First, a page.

Chilling audio reveals Tate Modern pusher Jonty Bravery warned he would do it months before


A chilling recording of the autistic teenager who threw a six-year-old boy from the top of the Tate Modern reveals he told carers he wanted to do it almost a year before the tragedy.

Jonty Bravery, 18, shoved the French schoolboy off the museum’s viewing gallery as horrified tourists watched on August 4 last year. 

The youngster fell 100ft and was airlifted to hospital with a bleed on the brain and breaks to his spine, legs and arms. He is still in hospital, severely disabled.

But a shocking new audio clip reveals he told carers he wanted to push someone off a high landmark in central London so he could escape care and go to prison instead.

He tells social workers: ‘If I could do it right now, I would. I’ve got it in my head, a way to, a way to kill somebody.’

Asked why he was prepared to commit murder to get out of council care, he said it was because his iPad had been confiscated. 

Recorded by his carers in autumn 2018, Bravery calmly explains the plot taking shape in his mind, to go on a visit to central London ‘as if we’re having a normal day’ and ‘visit some of the landmarks’. 

He said: ‘It could be the Shard, it could be anything… as long as it’s a high thing. And we could go up and visit it, and then push one of… push somebody off it.’ 

Bravery told his carers he was determined to kill someone because ‘I know for a fact, I’m going to go to prison, if I do that’.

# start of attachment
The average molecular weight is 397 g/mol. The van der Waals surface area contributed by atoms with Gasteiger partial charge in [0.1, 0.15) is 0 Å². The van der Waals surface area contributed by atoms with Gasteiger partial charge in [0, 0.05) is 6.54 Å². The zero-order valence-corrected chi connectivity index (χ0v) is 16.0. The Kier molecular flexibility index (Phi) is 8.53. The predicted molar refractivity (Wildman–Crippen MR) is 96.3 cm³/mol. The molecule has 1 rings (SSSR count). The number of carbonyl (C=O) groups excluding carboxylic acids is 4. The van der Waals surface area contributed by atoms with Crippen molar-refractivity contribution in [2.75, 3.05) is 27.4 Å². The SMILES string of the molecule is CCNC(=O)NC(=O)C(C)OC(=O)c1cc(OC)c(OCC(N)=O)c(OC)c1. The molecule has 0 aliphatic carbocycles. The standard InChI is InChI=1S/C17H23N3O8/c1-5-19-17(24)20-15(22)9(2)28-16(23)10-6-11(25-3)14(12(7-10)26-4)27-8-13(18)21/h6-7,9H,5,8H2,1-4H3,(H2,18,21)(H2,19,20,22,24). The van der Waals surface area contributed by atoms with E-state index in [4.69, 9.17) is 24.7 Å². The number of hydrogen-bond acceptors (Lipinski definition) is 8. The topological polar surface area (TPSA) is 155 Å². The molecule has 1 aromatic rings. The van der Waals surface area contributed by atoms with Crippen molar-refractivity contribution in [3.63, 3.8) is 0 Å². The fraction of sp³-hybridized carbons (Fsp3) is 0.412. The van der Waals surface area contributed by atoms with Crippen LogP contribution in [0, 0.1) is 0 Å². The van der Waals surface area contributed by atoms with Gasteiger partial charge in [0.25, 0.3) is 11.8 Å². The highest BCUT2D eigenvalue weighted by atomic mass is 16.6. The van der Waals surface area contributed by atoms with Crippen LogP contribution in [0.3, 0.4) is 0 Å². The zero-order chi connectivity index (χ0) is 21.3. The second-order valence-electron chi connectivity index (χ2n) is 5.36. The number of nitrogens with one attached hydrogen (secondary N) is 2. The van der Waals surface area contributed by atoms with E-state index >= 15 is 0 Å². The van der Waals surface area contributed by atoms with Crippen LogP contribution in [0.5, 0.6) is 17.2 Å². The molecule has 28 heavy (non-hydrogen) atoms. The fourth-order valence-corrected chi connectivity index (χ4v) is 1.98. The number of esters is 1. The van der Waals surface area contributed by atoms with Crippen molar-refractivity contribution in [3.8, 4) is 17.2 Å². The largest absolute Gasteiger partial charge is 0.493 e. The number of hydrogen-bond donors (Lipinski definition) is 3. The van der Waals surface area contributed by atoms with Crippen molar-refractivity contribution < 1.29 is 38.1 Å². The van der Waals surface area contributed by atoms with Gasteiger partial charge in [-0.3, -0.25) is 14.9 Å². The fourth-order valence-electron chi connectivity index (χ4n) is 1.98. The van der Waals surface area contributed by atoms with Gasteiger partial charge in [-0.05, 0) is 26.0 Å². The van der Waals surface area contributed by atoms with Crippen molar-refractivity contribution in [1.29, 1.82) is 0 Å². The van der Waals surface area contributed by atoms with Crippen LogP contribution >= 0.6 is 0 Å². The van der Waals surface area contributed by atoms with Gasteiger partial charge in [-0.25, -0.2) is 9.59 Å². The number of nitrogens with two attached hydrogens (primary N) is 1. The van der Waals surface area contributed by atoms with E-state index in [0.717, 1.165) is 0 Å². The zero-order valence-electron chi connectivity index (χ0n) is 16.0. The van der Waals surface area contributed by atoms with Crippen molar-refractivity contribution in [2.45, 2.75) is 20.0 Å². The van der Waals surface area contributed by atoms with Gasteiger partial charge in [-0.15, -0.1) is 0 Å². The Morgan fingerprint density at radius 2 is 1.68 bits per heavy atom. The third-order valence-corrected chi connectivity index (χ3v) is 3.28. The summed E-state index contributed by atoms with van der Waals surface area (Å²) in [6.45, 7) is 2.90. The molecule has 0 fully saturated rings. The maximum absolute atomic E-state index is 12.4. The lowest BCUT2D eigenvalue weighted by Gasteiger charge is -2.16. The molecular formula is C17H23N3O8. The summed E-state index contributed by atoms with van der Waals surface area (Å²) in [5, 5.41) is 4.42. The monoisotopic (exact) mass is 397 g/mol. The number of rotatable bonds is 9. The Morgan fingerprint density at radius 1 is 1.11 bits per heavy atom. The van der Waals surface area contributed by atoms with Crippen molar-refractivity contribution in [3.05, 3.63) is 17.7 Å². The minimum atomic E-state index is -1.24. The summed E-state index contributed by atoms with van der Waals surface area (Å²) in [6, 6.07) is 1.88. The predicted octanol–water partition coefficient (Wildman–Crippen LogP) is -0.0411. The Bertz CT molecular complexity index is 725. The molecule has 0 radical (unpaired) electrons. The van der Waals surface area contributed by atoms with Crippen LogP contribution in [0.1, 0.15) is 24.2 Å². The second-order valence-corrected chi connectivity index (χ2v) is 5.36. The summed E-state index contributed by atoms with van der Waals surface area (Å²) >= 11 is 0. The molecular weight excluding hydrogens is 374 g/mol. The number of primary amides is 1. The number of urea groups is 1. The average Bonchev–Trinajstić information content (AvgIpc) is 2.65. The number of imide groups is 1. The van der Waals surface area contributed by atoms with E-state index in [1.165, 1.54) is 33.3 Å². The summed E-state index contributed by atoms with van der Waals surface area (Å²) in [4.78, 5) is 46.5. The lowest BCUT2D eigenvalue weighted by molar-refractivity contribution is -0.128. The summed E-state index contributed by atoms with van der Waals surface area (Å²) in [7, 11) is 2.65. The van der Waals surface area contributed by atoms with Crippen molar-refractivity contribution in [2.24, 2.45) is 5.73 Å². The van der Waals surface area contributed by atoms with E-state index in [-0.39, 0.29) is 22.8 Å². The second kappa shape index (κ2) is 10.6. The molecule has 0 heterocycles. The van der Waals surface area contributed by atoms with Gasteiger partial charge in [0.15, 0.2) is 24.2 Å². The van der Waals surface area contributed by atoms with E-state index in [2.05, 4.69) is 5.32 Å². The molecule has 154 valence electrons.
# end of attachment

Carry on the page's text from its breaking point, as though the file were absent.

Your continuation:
He added: ‘I’ve got it in my head, I have to, I have to kill somebody to go to prison, to be away from here…I just need to tell you….In the next few months – it has to be, the latest has to be by February, in my head, yeah – but ideally I want to do it before.’

The carer asks him: ‘Has there been anything in particular that triggered this off?

The boy replies: ‘Moving back here and my iPad going, yeah.’

The carer then asks: ‘So if you were to get an iPad, for example, that would basically cancel everything,’ to which Bravery replies: ‘Yes!’ 

Bravery pleaded guilty to attempted murder at the Old Bailey in December and is awaiting sentencing.  

Hammersmith and Fulham council in London had responsibility for Bravery, and it subcontracted the work to an experienced private care provider named Spencer and Arlington. 

Bravery lived in a flat provided by the council in Northolt, west London, where a team of up to six Spencer and Arlington carers, working in pairs, looked after him day and night.

In autumn 2018, Bravery admitted to one of his carers that he wanted to throw someone from a tall building. Concerned, the carer asked him to repeat it in front of a second carer, and that is when they recorded his confession.

Although neither of them was working with Bravery on August 4, 2019, they claimed he was allowed out that day entirely on his own to visit the Tate Modern, which has a ten-storey-high observation deck with open views over central London.

An independent serious case review has now been set up to find out exactly what went wrong. 


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